with video: Country star Collin Raye headlines concert marking 15th anniversary of Ann Arbor-based WDEO Catholic broadcasting service
The show, presented by Ann Arbor-based Ave Maria Radio, will also mark WDEO president/CEO Al Kresta’s 25th anniversary as a religious broadcaster. A former Evangelical pastor, he is host of “Kresta in the Afternoon,” produced here and syndicated globally.
“Twenty-five years in radio is really amazing,” said Tom Loewe, development director of Ave Maria Communications, “and 15 years for us is very exciting.
“When we first started, there were a number of daytime-only or nighttime-only stations, or stations devoting only just a few hours a week to doing Catholic radio,” Loewe said. “There are now, I believe, over 250 Catholic radio stations in the country. It’s a huge growth industry.”
WDEO, at 990 on the AM dial and with studios at Domino’s Farms in Ann Arbor, was the first full-time Catholic radio station in the country, said Loewe. Its programming is now available in more than 200 markets, thanks to EWTN, a global Catholic news network. The station’s transmitter is in Ypsilanti and the over-air signal reaches well into the Detroit market, north into the Thumb area, south to nearly Toledo and east to Chelsea.Unusual in Christian radio is that WDEO is a mostly talk, rather than music, format.
“In the past 15 years, we’ve become the largest producer of radio content radio in the United States. We do over 50 hours of original content every single week, all from our studios,” said Loewe.
Those tuning in aren’t just from southeast Michigan, he added. “Our listener base is very loyal and growing year by year. As development director, I can say that the numbers of donors coming from outside of our signal area is increasing on a percentage basis year by year. In the past five years, we’ve gone from 1-2 percent to close to 10 percent of people calling in to make donations that are not even in our signal area. That tells you we’re reaching some new markets.”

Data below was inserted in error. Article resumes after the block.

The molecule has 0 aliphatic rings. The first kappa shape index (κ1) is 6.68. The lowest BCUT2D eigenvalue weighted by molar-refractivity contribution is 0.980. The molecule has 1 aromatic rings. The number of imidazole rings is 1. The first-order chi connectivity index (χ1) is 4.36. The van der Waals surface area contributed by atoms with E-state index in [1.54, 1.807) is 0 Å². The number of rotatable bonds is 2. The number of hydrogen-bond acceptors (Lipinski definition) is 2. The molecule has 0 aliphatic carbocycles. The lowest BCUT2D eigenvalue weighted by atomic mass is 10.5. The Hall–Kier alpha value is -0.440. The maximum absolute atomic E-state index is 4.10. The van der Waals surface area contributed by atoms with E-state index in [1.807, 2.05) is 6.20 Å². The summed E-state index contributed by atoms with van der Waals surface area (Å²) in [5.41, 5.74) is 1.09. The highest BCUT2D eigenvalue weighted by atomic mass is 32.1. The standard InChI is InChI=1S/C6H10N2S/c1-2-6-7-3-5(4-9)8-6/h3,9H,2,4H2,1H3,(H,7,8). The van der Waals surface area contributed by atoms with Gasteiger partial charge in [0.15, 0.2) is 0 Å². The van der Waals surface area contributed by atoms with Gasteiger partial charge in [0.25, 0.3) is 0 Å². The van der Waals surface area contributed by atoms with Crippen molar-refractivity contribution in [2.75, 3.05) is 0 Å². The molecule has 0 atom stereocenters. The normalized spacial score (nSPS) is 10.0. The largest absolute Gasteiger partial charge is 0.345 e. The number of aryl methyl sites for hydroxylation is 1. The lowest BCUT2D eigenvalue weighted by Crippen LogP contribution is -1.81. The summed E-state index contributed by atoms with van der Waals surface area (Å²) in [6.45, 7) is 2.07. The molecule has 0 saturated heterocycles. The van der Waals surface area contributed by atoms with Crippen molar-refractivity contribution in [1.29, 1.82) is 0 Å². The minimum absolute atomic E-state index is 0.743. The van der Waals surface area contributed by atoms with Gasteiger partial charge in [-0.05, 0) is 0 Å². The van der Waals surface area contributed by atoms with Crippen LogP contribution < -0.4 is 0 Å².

Loewe said he’s thrilled that Raye will be in town to celebrate the station’s anniversary.
“He’s an artist with a very sensitive social conscience,” Loewe said. “Most of his songs are about social issues. Unlike a lot of country artists, he’s been very, very focused on that for most of his career. And he’s a very sweet and genuine guy.”
Raye has had 14 Top 10 hit singles, four of which were Number One on the country charts. He has also reached the Billboard Hot 100 four times. A convert to Catholicism, Raye is active in numerous church-related causes, and currently serves as spokesman for the Terri Schiavo Foundation.
His first big chart success was the 1991 ballad "Love, Me,” with lyrics that have since become popular at funerals and memorial services, but that isn’t his only song with a message. "Little Rock" was an anthem for the recovery community. "Not That Different" pleaded for tolerance. "In This Life" became a wedding favorite. He won awards for the child-advocacy video "I Think About You," and he wrote "She’s With Me" about his special-needs granddaughter. His most recent album, “Never Going Back,” came out in 2009.
He recently released a new single on iTunes titled "Never Gonna Stand For This." A video snippet, credited to the Nashville Tea Party, on Raye’s Web page, shows images of President Barack Obama and Vice President Joe Biden as Raye sings “Greedy politicians who just won’t listen got their hands where they don’t belong.”
His appearance at Hill Auditorium will feature a full band, and he will be joined on stage by Nashville singer-songwriter Andrea Thomas, also a devout Catholic.
Although Ann Arbor tends toward the liberal side of the spectrum, Loewe said he’s not worried about selling enough tickets to fill Hill Auditorium.
“We reach a very specific Christian/Catholic market—they’ll come out to see him. And there’s a country market too, and they’ll come out. And they are essentially conservative Christian people for the most part. (But) I would not hesitate to encourage even people who have no faith to come out and see him, because they are going to get a good show,” Loewe said.